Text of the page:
The Timeline is where all of the elements of a sequence are assembled. You can add a clip to the Timeline by dragging it straight from the Browser or the Viewer. Video clips are assembled chronologically from left to right with separate tracks for audio and video.

To the right of the Timeline are a set of editing tools for trimming clips once they're in the Timeline. Tools like Ripple, Roll, Slip and Slide allow you to easily shorten and lengthen clips, slide edit points, overwrite and replace video.

The Canvas window is where you can preview what your entire edited sequence looks like. The playhead in the Canvas is synched to the playhead on the Timeline. The Canvas can also be used as a fast way to add clips to the Timeline. By dragging a clip from the Viewer and holding it over the Canvas, you access the Edit Overlay window, where you can choose from common edits like insert, overwrite and standard transitions. Those clips and transitions will be added to the Timeline wherever the playhead is located.

Once your sequence is edited, you can export and encode to dozens of different file types for making a DVD, publishing to the Web or creating content for mobile devices like iPods and cell phones. The best way to encode for different devices is by sending the file to Compressor, the encoding software included in Final Cut Studio.

Now let's look at some of the coolest and newest features of Final Cut Pro.


Features of Final Cut Pro

Film and sound editor Walter Murch discusses using Final Cut Pro to edit "Cold Mountain."
Film and sound editor Walter Murch discusses using Final Cut Pro to edit "Cold Mountain."
© Paul Hawthorne/Getty Images

The most powerful feature of Final Cut Pro is that it comes as part of the Final Cut Studio 2 software suite. This means that advanced video editing tools that were previously sold as expensive standalone units are now included as one highly compatible package.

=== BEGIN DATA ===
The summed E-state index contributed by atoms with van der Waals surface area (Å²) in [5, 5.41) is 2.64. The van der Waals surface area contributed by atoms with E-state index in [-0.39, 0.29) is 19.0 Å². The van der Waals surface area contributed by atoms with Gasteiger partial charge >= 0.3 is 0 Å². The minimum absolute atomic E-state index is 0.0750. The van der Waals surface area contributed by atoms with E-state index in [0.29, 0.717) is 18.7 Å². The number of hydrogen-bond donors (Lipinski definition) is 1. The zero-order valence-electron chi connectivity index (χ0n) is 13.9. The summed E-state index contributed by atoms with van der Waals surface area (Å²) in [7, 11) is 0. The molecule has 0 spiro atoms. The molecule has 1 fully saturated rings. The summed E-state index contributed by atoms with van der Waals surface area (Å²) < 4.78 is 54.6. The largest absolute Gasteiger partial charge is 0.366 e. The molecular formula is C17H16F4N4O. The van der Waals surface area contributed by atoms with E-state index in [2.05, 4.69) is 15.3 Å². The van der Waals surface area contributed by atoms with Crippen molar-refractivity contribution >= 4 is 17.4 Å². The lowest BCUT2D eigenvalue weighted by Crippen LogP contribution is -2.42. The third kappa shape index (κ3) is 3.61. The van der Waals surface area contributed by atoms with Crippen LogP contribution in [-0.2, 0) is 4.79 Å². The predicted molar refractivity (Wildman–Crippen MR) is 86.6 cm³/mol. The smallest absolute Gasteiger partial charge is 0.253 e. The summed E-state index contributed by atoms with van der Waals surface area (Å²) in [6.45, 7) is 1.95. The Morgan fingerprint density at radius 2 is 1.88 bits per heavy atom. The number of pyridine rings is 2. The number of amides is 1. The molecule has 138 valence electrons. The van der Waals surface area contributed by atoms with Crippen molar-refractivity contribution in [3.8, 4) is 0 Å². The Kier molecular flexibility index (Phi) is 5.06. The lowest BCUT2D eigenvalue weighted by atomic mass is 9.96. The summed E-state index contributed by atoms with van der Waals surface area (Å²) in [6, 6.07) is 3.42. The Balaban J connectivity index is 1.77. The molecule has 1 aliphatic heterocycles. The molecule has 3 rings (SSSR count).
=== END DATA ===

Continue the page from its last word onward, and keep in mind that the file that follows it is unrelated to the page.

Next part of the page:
Final Cut Studio 2 includes the following software titles, all of which are accessible from within Final Cut Pro:


  • Motion 3 - A tool for creating stunning 3D and animated motion graphics.
  • Soundtrack Pro 2 - An audio editing tool for scoring and professionally mixing the audio for your project. It's like Pro Tools for Final Cut Pro.
  • Color - Includes basic and advanced tools for color correction.
  • Compressor 3 - Easily encode projects for playback online or for playback on DVDs, high-definition TVs and mobile devices.
  • DVD Studio Pro 4 - Author professional quality DVDs with hundreds of built-in templates or create your own design from scratch.

One of the most recent additions to Final Cut Pro is the Open Timeline. In the past, you could only place clips in the Timeline if they were shot at the same frame rate (24 fps or 30 fps), aspect ratio (standard or widescreen) and definition (standard definition or high definition). If you wanted to use clips from different media sources, you'd have to transcode each one of them to a standard format before you could edit them in real time.

With the Open Timeline, you can insert an HD clip right between two SD clips, and you'll never notice a difference when editing and previewing the sequence. Make edits across all formats and file types without having to render along the way. All of the heavy lifting comes when it's time to export the sequence. Then you have to choose a single format to publish the movie and the whole project will be rendered accordingly.

Another cool new feature is the MultiCam editor, a tool designed specifically for projects where multiple cameras were used to shoot the same scene. With MultiCam editing, you can choose up to 12 different shots of the same action and view them all in a Brady Bunch-style segmented window. Then you can cut from shot to shot as if you were switching from camera to camera during a live broadcast. Press play in the Timeline and use your mouse to select each shot when you want to make a cut. The clips will appear in the timeline separated by edit points that you can adjust with the standard editing tools.

Final Cut Pro also includes a powerful real-time effects engine. You can choose from 150 built-in effects and filters for adding big-budget effects to even the smallest budget production. And because Final Cut Pro is packaged with Motion 3, you can easily assemble flashy graphics packages without leaving the native Final Cut environment. Simply highlight a clip, right-click and Send to Motion Project. When you're done adding filters and graphics, you can bring the finished clip right back into the Timeline.